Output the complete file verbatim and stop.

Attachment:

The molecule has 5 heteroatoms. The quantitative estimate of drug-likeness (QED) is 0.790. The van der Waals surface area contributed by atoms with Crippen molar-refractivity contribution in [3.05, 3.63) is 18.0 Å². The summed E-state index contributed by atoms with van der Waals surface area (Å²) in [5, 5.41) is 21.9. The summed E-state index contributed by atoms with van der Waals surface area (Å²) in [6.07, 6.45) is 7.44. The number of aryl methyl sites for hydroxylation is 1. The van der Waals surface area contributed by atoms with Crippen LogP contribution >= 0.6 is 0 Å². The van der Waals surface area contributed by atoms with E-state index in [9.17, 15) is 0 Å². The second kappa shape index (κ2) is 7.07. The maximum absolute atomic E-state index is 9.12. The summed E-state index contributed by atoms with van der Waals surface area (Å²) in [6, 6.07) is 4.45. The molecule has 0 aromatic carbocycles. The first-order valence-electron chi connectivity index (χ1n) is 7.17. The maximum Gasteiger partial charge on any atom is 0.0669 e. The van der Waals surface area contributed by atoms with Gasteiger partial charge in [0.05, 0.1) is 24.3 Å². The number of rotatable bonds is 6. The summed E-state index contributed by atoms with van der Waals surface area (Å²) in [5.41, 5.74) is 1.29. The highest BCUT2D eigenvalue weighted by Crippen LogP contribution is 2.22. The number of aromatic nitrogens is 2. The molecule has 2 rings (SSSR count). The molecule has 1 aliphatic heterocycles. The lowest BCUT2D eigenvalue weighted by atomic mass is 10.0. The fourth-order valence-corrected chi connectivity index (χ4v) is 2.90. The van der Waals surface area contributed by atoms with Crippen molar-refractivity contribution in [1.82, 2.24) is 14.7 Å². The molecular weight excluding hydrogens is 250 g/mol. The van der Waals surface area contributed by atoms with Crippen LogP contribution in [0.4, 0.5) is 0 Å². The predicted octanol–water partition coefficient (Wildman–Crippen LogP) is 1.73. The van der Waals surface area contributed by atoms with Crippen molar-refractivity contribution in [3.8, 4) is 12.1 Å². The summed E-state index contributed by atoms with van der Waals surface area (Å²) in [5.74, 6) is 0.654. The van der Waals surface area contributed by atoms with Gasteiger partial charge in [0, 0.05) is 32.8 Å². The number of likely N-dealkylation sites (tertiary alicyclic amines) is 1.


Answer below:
The molecule has 5 heteroatoms. The quantitative estimate of drug-likeness (QED) is 0.790. The van der Waals surface area contributed by atoms with Crippen molar-refractivity contribution in [3.05, 3.63) is 18.0 Å². The summed E-state index contributed by atoms with van der Waals surface area (Å²) in [5, 5.41) is 21.9. The summed E-state index contributed by atoms with van der Waals surface area (Å²) in [6.07, 6.45) is 7.44. The number of aryl methyl sites for hydroxylation is 1. The van der Waals surface area contributed by atoms with Crippen LogP contribution >= 0.6 is 0 Å². The van der Waals surface area contributed by atoms with E-state index in [9.17, 15) is 0 Å². The second kappa shape index (κ2) is 7.07. The maximum absolute atomic E-state index is 9.12. The summed E-state index contributed by atoms with van der Waals surface area (Å²) in [6, 6.07) is 4.45. The molecule has 0 aromatic carbocycles. The first-order valence-electron chi connectivity index (χ1n) is 7.17. The maximum Gasteiger partial charge on any atom is 0.0669 e. The van der Waals surface area contributed by atoms with Gasteiger partial charge in [0.05, 0.1) is 24.3 Å². The number of rotatable bonds is 6. The summed E-state index contributed by atoms with van der Waals surface area (Å²) in [5.41, 5.74) is 1.29. The highest BCUT2D eigenvalue weighted by Crippen LogP contribution is 2.22. The number of aromatic nitrogens is 2. The molecule has 2 rings (SSSR count). The molecule has 1 aliphatic heterocycles. The lowest BCUT2D eigenvalue weighted by atomic mass is 10.0. The fourth-order valence-corrected chi connectivity index (χ4v) is 2.90. The van der Waals surface area contributed by atoms with Crippen molar-refractivity contribution in [1.82, 2.24) is 14.7 Å². The molecular weight excluding hydrogens is 250 g/mol. The van der Waals surface area contributed by atoms with Crippen LogP contribution in [0.4, 0.5) is 0 Å². The predicted octanol–water partition coefficient (Wildman–Crippen LogP) is 1.73. The van der Waals surface area contributed by atoms with Crippen molar-refractivity contribution in [3.8, 4) is 12.1 Å². The summed E-state index contributed by atoms with van der Waals surface area (Å²) in [5.74, 6) is 0.654. The van der Waals surface area contributed by atoms with Gasteiger partial charge in [0, 0.05) is 32.8 Å². The number of likely N-dealkylation sites (tertiary alicyclic amines) is 1.